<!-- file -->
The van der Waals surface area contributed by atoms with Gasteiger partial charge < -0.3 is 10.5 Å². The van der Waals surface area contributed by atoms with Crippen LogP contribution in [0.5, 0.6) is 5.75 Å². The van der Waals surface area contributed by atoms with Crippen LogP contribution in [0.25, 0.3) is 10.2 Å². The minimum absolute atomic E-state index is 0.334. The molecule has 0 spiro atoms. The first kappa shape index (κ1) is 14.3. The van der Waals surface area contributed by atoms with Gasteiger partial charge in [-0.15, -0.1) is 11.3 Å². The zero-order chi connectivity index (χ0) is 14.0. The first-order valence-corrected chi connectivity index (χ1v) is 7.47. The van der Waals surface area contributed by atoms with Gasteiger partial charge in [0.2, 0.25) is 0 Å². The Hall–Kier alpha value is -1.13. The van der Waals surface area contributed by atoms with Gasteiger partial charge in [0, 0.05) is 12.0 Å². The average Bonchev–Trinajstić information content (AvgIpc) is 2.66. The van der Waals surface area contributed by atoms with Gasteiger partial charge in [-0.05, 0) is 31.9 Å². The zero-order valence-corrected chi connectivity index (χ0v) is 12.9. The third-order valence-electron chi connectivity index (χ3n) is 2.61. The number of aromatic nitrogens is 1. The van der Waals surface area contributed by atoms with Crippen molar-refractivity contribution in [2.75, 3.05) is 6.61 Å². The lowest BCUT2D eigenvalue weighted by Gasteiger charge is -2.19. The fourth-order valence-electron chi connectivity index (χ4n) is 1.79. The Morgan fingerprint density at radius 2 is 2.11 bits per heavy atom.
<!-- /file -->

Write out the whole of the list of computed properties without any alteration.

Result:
The van der Waals surface area contributed by atoms with Gasteiger partial charge < -0.3 is 10.5 Å². The van der Waals surface area contributed by atoms with Crippen LogP contribution in [0.5, 0.6) is 5.75 Å². The van der Waals surface area contributed by atoms with Crippen LogP contribution in [0.25, 0.3) is 10.2 Å². The minimum absolute atomic E-state index is 0.334. The molecule has 0 spiro atoms. The first kappa shape index (κ1) is 14.3. The van der Waals surface area contributed by atoms with Gasteiger partial charge in [-0.15, -0.1) is 11.3 Å². The zero-order chi connectivity index (χ0) is 14.0. The first-order valence-corrected chi connectivity index (χ1v) is 7.47. The van der Waals surface area contributed by atoms with Gasteiger partial charge in [0.2, 0.25) is 0 Å². The Hall–Kier alpha value is -1.13. The van der Waals surface area contributed by atoms with Gasteiger partial charge in [0, 0.05) is 12.0 Å². The average Bonchev–Trinajstić information content (AvgIpc) is 2.66. The van der Waals surface area contributed by atoms with Gasteiger partial charge in [-0.05, 0) is 31.9 Å². The zero-order valence-corrected chi connectivity index (χ0v) is 12.9. The third-order valence-electron chi connectivity index (χ3n) is 2.61. The number of aromatic nitrogens is 1. The van der Waals surface area contributed by atoms with Crippen molar-refractivity contribution in [2.75, 3.05) is 6.61 Å². The lowest BCUT2D eigenvalue weighted by Gasteiger charge is -2.19. The fourth-order valence-electron chi connectivity index (χ4n) is 1.79. The Morgan fingerprint density at radius 2 is 2.11 bits per heavy atom.